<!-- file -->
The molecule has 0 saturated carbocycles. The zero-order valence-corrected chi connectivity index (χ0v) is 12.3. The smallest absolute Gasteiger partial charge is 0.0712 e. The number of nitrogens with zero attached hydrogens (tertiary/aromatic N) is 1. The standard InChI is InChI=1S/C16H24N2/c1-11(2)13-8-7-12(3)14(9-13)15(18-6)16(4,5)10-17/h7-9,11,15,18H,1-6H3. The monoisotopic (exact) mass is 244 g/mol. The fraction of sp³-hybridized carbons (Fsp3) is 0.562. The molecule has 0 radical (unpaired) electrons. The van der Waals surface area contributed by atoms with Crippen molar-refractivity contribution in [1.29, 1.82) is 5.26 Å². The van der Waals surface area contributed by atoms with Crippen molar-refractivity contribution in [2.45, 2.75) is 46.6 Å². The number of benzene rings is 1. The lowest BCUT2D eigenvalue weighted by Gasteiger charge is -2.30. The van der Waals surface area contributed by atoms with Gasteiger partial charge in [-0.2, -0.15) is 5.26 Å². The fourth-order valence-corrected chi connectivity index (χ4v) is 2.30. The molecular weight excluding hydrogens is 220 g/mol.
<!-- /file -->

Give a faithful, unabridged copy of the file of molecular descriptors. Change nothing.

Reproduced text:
The molecule has 0 saturated carbocycles. The zero-order valence-corrected chi connectivity index (χ0v) is 12.3. The smallest absolute Gasteiger partial charge is 0.0712 e. The number of nitrogens with zero attached hydrogens (tertiary/aromatic N) is 1. The standard InChI is InChI=1S/C16H24N2/c1-11(2)13-8-7-12(3)14(9-13)15(18-6)16(4,5)10-17/h7-9,11,15,18H,1-6H3. The monoisotopic (exact) mass is 244 g/mol. The fraction of sp³-hybridized carbons (Fsp3) is 0.562. The molecule has 0 radical (unpaired) electrons. The van der Waals surface area contributed by atoms with Crippen molar-refractivity contribution in [1.29, 1.82) is 5.26 Å². The van der Waals surface area contributed by atoms with Crippen molar-refractivity contribution in [2.45, 2.75) is 46.6 Å². The number of benzene rings is 1. The lowest BCUT2D eigenvalue weighted by Gasteiger charge is -2.30. The van der Waals surface area contributed by atoms with Gasteiger partial charge in [-0.2, -0.15) is 5.26 Å². The fourth-order valence-corrected chi connectivity index (χ4v) is 2.30. The molecular weight excluding hydrogens is 220 g/mol.